By Tracy Ormsbee
Bob Liseno is quietly doing his part to keep an important Adirondack tradition alive.
A few times a week he joins a classroom of 16- to 18-year-olds participating in the Franklin/Essex/Hamilton County Boards of Cooperative Educational Services program’s natural science class, which teaches Adirondack staples such as surveying, soil and tree identification, aquatic ecosystems, land use and forestry. And when Liseno comes to class, they are crafting a tongue-and-groove log lean-to.
It’s 31 degrees on this January day at the back side of the Adirondack Education Center in Saranac Lake, with a dusting of snow and some ice on the ground. Three high school juniors, Tyler Yell, Cooper Grady and Logan Branch, are protected against the cold—not to mention chain saws and hammer mishaps—dressed in hard hats, work gloves, chaps and boots. They use a car brush and scraper to get the snow and ice off the logs before they start their work. It’s Saranac Lake, after all.
Soft-spoken and rugged, Liseno has the students’ full attention. They watch him closely and listen for his instruction. He quizzes them as they work:
“We’ve got a fat log there and a skinny one there. Which should we put where?”
In order to keep the right and left sides of the lean-to even, they put the larger log on the side that was 2 inches shorter. Otherwise you end up with a lopsided lean-to, Liseno says.
Does that ever happen?
“Not on my watch,” he says.
“Who wants to run the chain saw? Who wants to do the honors?” he asks, and then says, “Watch your fingers.”
All the while, the students are learning construction—how to operate saws and grinders, and how to read a tape measure. “Handy skills if you’re going to be in the building trade up here,” Liseno says.
One of the students is selected as foreman to organize the crew and set them up with tools. The logs come from near Whiteface, and once they arrive, they are stripped of bark and each is carved to fit over the log below. They will put a floor in, then take it all apart to label, sand and stain the pieces.
The Department of Environmental Conservation will move the finished lean-to to Site 85 on Middle Saranac Lake when the weather is warmer. Because the location is close by, the students can help select the site and see this lean-to through to completion.
This is the fourth the class has built. One went to Rocky Falls on the trail from Adirondack Loj to Wallface, another replaced a lean-to at Marcy Dam with one near Phelps Brook. The third is sitting on an airstrip at Tahawaus waiting to be placed at Casey Brook near Elk Lake in the spring.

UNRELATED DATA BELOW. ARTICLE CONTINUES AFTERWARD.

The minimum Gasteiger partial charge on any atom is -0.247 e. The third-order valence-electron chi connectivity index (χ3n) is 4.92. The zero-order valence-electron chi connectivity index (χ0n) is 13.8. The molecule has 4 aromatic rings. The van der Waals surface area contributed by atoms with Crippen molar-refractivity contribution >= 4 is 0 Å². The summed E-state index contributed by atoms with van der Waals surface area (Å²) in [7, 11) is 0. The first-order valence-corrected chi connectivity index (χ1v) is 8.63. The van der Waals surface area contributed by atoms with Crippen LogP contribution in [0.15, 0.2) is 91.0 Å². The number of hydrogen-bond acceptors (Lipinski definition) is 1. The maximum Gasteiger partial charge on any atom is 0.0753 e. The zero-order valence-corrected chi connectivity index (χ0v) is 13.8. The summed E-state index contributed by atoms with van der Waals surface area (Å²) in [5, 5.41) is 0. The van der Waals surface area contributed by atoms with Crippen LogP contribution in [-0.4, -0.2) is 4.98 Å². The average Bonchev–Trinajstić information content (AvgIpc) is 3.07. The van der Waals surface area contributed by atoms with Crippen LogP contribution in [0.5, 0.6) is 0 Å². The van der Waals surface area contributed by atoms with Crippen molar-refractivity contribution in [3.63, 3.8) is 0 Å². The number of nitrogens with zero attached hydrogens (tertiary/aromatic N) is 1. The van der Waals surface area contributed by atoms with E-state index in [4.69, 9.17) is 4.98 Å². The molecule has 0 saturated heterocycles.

Liseno approached BOCES three years ago representing Lean2Rescue to see if they could get help with construction so volunteers could spend more time in the woods and less in a garage building new lean-tos. Liseno stopped in to see if he could get an appointment with the instructor of the natural science class, Christian Wissler.
“He was excited. He said, ‘Yes, I want to build a lean-to!’ We ordered a load of logs that February and that was the first we ever built. I couldn’t believe he said yes, but he said yes with enthusiasm.”
It fit in well with the curriculum, teaching teamwork, perseverance and problem solving, Wissler says. And, ultimately, the students are leaving a legacy.
Wissler says when he runs into former students, they often ask how Liseno is doing.
When he first started with the students, Liseno said he thought he would show them what to do and then leave them to build the lean-to. But once he started, he stayed with it.
“I went over and started working with them and I really enjoyed it,” he says.
Students have a wide range of skills. Some have never read a tape measure while others have worked in logging and running heavy machinery with their families.
“Trying to give something to everyone sometimes is a challenge,” Liseno says.
When it’s time to scribe the logs so they can be fit together tightly, Liseno turns to the students to handle the compass-like tool. Scribing marks where wood will be removed so the log will sit snugly on the log below it. It takes a few tries, sometimes three—sometimes 10 or 15, Liseno says.
“Lift it up until it’s level,” he says to the students. “Let’s check our work.”
“That’s pretty darn good. Let’s do the same thing on the other side now.”
A native of Clyde, between Rochester and Syracuse, Liseno is a retired engineer who worked on Navy nuclear power programs and then as an engineer and plant manager at the Fitzpatrick Nuclear Power Plant in Oswego. Over the years, he visited Saranac Lake on weekends, but moved to the Adirondacks permanently 18 years ago looking for a slightly less stressful life working in carpentry and hiking mountains. The two interests came together in his volunteer work with the Lean2Rescue group.
In addition to Lean2Rescue, Liseno has done trail work for the Pacific Crest Trail on the West Coast. He and wife Eileen volunteer for various roles with the Olympic Regional Development Authority, including race officiating, and the Lake Placid Center for the Arts. “It’s nice to be associated and help out,” he says. “You don’t feel like a resident until you get involved.”
Liseno says he’s been impressed with the students, who are smart and motivated. When he’s with them, he’s excited about the work.
“I’m getting much more out of it than they are.”